Performance reviews important, even in small practices
■ A column about keeping your practice in good health
By Victoria Stagg Elliott — is a longtime staff member. She covered practice management issues and wrote the "Practice Management" column from 2009 to 2013. She also covered public health and science from 2000 to 2009. Posted Jan. 11, 2010.
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Performance reviews are often seen as bothersome. Especially in small practices, doesn't everybody already know where they stand?
Not necessarily, experts say. Periodic, formal staff evaluations are worth the time for even the smallest practice.
For one thing, this kind of documentation can prevent a lawsuit if an employee needs to be fired.
But on a more positive note, well-done reviews -- ones that talk about strengths as well as weaknesses -- can improve staff retention. Reviews can help identify staff members who have the potential for a promotion or the ability to fill other positions within the practice. Reviews also will help identify any staff member who needs additional training.
"Employees need to know where they stand, or the good people will leave," said Chad Shultz, a partner in the labor and employment law firm Ford & Harrison in Atlanta. "Your bad employees will haunt you for the rest of your life. This is very important for your business."
In setting up a review process, first identify what a staffer is supposed to accomplish. Any goals should be able to be measured objectively, and some businesses find it useful to tie individual goals to the ones for the practice.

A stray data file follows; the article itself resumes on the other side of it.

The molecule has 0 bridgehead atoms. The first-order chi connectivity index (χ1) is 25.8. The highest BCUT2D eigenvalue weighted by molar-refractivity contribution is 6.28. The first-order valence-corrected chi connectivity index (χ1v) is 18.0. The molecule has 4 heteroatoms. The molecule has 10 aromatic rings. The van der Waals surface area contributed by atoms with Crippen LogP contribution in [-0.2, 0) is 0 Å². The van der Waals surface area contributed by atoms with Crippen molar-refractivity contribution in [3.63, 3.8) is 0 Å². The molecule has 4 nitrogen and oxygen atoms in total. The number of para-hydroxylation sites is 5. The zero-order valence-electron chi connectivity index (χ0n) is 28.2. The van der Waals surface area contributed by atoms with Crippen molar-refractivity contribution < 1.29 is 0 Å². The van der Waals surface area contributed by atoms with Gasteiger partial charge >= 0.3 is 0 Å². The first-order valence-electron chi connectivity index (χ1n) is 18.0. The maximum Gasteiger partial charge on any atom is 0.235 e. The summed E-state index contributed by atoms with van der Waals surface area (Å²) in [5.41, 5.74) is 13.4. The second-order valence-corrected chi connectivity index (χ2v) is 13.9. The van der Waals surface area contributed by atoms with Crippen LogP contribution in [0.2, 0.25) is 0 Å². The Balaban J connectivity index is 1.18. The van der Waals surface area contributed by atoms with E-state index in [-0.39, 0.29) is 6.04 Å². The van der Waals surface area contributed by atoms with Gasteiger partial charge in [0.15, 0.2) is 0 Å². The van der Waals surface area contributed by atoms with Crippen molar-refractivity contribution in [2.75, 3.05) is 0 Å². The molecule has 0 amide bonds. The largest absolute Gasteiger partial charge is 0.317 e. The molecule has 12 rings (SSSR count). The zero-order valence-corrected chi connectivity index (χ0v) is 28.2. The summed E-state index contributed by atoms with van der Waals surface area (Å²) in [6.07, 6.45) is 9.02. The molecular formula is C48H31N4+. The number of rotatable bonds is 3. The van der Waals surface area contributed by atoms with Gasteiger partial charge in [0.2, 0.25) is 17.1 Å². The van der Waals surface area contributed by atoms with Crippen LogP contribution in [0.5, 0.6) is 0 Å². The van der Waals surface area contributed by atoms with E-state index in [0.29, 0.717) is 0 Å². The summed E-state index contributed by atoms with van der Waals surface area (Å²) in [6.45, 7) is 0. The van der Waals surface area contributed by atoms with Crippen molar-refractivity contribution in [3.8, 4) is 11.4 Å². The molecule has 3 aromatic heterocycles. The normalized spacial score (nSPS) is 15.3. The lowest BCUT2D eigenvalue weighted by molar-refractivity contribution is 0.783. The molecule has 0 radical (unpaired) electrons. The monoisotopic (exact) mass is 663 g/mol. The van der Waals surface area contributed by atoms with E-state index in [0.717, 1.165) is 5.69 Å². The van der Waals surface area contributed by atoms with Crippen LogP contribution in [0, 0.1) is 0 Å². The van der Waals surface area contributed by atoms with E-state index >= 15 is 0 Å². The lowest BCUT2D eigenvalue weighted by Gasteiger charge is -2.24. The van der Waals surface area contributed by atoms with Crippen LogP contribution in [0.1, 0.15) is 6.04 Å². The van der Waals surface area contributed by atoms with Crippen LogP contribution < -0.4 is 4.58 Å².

Goals "should be specific, measurable, achievable, realistic and time-bound," said Natasha Terk, president of Write it Well in Oakland, Calif., who has written several books on the subject.
For some medical practice staffers, these goals can be obvious, according to experts. Those in billing can be evaluated on the amount of money they collect on a timely basis. The goals of other professionals may be a little less precise, but no less important.
Nurses may be reviewed on whether, after they see patients, physicians have everything in place to do their job. Were all the appropriate vital signs taken?
Receptionists may be measured on whether there are any patient complaints, or how long people wait on hold. Are patients greeted appropriately when they walk into the office?
There are some commercially available performance forms that practices can buy or download from the Internet, although many practices prefer to develop their own.
"We have developed a several-page form for all employees whether they are nurses or administrative people or technicians," said John F. Moore, administrator and chief operating officer of Austin Area Obstetrics, Gynecology & Fertility in Texas. "We use them uniformly, but nurses are a lot more difficult to evaluate than someone who is sending bills out. That requires some very thoughtful conversations." The practice has 75 employees, along with seven doctors and six nurse practitioners.